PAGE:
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What are the Stem Cells

If we had to summarize the value of stem cells in one word, it would be their "dynamic" and that is because stem cells hold great potential and an unlimited dynamic – they are not only the building blocks of our organs and tissues, of our blood and our immune system, they also have the capacity to develop into different types of cells in the human body.


The different cell types in the body all derive from stem cells - "stem" of them – this is actually how they got their name.
Their unique features are the main reason why stem cells are considered one of the major revelations of the last decades, especially in the field of regenerative medicine as they can help in the treatment of many diseases.
When transplanted into the body of a patient, stem cells can repair or replace damaged or diseased cells, thereby improving the patient's health and, in many cases, saving its life.

Stem cells can be isolated from various sources such as bone marrow, embryos that are created by in vitro fertilization, the amniotic fluid, blood and umbilical cord tissue, fat, and even from the blood of menstruation.


Stem Cells in summary

  • They are cells in their most original form
  • There have no specific role or function (specialization)
  • They can renew themselves or differentiate into other cell types   (Read More)
  • Depending on the environment, they are converted into the type of cells needed e.g. if found in the heart they will turn into heart tissue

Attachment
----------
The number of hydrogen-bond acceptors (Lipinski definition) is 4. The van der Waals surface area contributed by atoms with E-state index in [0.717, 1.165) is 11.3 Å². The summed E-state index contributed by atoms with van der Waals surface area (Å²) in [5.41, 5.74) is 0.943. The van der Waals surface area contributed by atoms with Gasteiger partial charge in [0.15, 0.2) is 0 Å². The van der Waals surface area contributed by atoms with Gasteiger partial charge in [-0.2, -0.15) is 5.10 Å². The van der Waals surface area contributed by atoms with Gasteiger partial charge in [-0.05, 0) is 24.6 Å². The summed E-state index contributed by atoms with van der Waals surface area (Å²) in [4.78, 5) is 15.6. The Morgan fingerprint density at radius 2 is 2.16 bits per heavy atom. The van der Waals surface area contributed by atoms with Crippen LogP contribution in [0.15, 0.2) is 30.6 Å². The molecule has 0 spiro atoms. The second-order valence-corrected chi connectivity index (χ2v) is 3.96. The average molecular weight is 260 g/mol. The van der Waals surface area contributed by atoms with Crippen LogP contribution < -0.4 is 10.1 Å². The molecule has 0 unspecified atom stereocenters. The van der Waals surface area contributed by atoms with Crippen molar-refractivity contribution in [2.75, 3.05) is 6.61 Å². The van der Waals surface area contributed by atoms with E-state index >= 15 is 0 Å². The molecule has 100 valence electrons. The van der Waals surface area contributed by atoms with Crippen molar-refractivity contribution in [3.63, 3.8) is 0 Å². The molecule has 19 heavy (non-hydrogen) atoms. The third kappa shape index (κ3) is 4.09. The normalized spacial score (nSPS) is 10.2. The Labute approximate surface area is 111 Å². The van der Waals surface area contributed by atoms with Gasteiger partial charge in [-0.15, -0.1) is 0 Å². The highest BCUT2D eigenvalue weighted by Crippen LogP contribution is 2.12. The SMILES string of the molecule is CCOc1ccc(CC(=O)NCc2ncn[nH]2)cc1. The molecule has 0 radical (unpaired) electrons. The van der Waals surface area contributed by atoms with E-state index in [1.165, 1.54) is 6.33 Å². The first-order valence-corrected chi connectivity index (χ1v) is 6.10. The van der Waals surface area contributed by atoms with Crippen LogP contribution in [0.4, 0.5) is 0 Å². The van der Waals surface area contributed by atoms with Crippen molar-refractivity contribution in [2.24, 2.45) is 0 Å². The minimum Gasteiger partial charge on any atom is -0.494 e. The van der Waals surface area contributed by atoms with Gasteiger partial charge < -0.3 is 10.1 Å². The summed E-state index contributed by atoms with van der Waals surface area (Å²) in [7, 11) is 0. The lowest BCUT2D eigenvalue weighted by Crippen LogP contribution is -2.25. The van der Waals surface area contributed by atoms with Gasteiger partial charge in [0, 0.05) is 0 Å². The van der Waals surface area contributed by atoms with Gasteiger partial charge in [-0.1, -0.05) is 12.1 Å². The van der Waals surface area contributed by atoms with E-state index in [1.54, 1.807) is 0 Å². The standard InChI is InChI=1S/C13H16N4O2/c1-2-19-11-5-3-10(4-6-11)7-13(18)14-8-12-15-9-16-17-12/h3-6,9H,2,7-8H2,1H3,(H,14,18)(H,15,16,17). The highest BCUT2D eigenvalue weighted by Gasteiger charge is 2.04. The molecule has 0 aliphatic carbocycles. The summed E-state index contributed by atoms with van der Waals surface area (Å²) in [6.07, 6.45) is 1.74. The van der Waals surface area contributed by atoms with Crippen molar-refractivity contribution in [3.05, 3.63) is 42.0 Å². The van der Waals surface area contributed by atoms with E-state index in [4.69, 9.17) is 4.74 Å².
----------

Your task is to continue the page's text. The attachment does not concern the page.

Stem cells exist in:

  • the fetus throughout pregnancy
  • blood and tissue of the umbilical cord at birth
  • in specific adult tissues, such as bone marrow, fat, and the dental pulp

Stem cells are classified according to their ability to differentiate into different cell types:

Totipotent -a stem cell that has the ability to differentiate into all cell types of an organism. Examples include the first few cells after the division of the zygote, the beginning of fetal life.
Pluripotent - a stem cell that has the capacity to differentiate into almost all cell types. Examples include embryonic stem cells.
Multipotent - a stem cell that has the capacity to differentiate into a closely related family of cells. Examples include hematopoietic stem cells HSC and mesenchymal stem cells MSC.
Oligopotent - a stem cell that has the capacity to differentiate into limited cell types.
Unipotent - a stem cell that has the capacity to differentiate into one cell type. Example: muscle stem cells.

Plasticity of stem cells 
Moreover, several studies in the past years dealt with how different types of stem cells, under appropriate conditions, differentiate into other cells, of different tissue, even if it was not initially programmed for that.

This phenomenon is called plasticity and is another extremely important property of stem cells that facilitate cell therapies.

Therefore, many research groups report how they managed to drive e.g. the cord blood stem cells to turn into completely different cell types such as liver cells, lung cells, cells secreting insulin and C-peptide as those of the pancreas, nerve cells, etc.

What is moreThere is no doubt about the direct and the potential medical benefits deriving from the use of stem cells, including new therapies to treat neurological disorders such as Alzheimer's disease and Parkinson, cardiovascular disease and diabetes. However, there are ethical concerns about some of the sources of these cells and, primarily, for embryonic stem cells, i.e. derived from embryos created through IVF and not used.
The blood and the tissue of the umbilical cord, dental pulp and adipose tissue, which mycells deals with, are not embryonic stem cells and, therefore, are not controversial.
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